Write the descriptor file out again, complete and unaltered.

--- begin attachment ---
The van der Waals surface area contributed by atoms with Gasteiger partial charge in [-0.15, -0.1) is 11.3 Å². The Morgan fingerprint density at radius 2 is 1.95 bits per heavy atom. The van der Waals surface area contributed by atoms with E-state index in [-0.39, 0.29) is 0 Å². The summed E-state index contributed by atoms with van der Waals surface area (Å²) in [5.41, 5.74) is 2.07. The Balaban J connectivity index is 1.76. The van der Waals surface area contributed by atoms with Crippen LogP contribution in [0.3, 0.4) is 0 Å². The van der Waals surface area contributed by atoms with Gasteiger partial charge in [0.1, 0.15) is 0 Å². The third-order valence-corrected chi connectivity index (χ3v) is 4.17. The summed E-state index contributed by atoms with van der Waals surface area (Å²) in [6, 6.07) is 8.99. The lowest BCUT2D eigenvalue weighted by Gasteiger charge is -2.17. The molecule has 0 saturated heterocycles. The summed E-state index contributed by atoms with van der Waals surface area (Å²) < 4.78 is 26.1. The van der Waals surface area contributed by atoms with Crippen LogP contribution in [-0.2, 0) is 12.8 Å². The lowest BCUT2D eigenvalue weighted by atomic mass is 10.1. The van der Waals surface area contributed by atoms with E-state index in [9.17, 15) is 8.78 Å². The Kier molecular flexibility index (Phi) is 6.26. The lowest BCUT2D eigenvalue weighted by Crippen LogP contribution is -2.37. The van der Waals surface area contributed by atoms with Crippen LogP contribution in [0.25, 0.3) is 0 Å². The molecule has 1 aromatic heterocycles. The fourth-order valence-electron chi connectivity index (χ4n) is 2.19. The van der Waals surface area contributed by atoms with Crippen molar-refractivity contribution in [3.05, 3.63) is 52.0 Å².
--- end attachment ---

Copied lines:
The van der Waals surface area contributed by atoms with Gasteiger partial charge in [-0.15, -0.1) is 11.3 Å². The Morgan fingerprint density at radius 2 is 1.95 bits per heavy atom. The van der Waals surface area contributed by atoms with E-state index in [-0.39, 0.29) is 0 Å². The summed E-state index contributed by atoms with van der Waals surface area (Å²) in [5.41, 5.74) is 2.07. The Balaban J connectivity index is 1.76. The van der Waals surface area contributed by atoms with Crippen LogP contribution in [0.3, 0.4) is 0 Å². The van der Waals surface area contributed by atoms with Gasteiger partial charge in [0.1, 0.15) is 0 Å². The third-order valence-corrected chi connectivity index (χ3v) is 4.17. The summed E-state index contributed by atoms with van der Waals surface area (Å²) in [6, 6.07) is 8.99. The lowest BCUT2D eigenvalue weighted by Gasteiger charge is -2.17. The molecule has 0 saturated heterocycles. The summed E-state index contributed by atoms with van der Waals surface area (Å²) < 4.78 is 26.1. The van der Waals surface area contributed by atoms with Crippen LogP contribution in [-0.2, 0) is 12.8 Å². The lowest BCUT2D eigenvalue weighted by atomic mass is 10.1. The van der Waals surface area contributed by atoms with E-state index in [9.17, 15) is 8.78 Å². The Kier molecular flexibility index (Phi) is 6.26. The lowest BCUT2D eigenvalue weighted by Crippen LogP contribution is -2.37. The van der Waals surface area contributed by atoms with Crippen LogP contribution in [0.25, 0.3) is 0 Å². The molecule has 1 aromatic heterocycles. The fourth-order valence-electron chi connectivity index (χ4n) is 2.19. The van der Waals surface area contributed by atoms with Crippen molar-refractivity contribution in [3.05, 3.63) is 52.0 Å².